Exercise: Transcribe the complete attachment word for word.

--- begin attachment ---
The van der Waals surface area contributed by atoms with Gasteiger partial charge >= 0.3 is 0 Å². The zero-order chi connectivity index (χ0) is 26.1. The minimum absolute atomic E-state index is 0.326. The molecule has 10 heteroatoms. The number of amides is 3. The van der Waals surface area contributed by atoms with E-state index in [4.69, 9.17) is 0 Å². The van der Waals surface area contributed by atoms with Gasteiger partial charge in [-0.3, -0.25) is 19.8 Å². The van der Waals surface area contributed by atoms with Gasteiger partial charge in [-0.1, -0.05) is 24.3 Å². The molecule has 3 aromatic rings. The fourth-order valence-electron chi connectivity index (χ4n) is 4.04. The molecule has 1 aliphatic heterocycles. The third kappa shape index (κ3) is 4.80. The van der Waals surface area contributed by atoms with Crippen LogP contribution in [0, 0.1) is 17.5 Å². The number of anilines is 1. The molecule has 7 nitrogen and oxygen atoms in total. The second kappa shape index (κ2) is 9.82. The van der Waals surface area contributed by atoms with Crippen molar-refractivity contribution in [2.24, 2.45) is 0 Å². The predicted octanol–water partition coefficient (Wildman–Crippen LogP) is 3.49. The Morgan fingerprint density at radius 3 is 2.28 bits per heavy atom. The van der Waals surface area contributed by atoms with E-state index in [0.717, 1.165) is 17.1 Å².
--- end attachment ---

The van der Waals surface area contributed by atoms with Gasteiger partial charge >= 0.3 is 0 Å². The zero-order chi connectivity index (χ0) is 26.1. The minimum absolute atomic E-state index is 0.326. The molecule has 10 heteroatoms. The number of amides is 3. The van der Waals surface area contributed by atoms with E-state index in [4.69, 9.17) is 0 Å². The van der Waals surface area contributed by atoms with Gasteiger partial charge in [-0.3, -0.25) is 19.8 Å². The van der Waals surface area contributed by atoms with Gasteiger partial charge in [-0.1, -0.05) is 24.3 Å². The molecule has 3 aromatic rings. The fourth-order valence-electron chi connectivity index (χ4n) is 4.04. The molecule has 1 aliphatic heterocycles. The third kappa shape index (κ3) is 4.80. The van der Waals surface area contributed by atoms with Crippen LogP contribution in [0, 0.1) is 17.5 Å². The number of anilines is 1. The molecule has 7 nitrogen and oxygen atoms in total. The second kappa shape index (κ2) is 9.82. The van der Waals surface area contributed by atoms with Crippen molar-refractivity contribution in [2.24, 2.45) is 0 Å². The predicted octanol–water partition coefficient (Wildman–Crippen LogP) is 3.49. The Morgan fingerprint density at radius 3 is 2.28 bits per heavy atom. The van der Waals surface area contributed by atoms with E-state index in [0.717, 1.165) is 17.1 Å².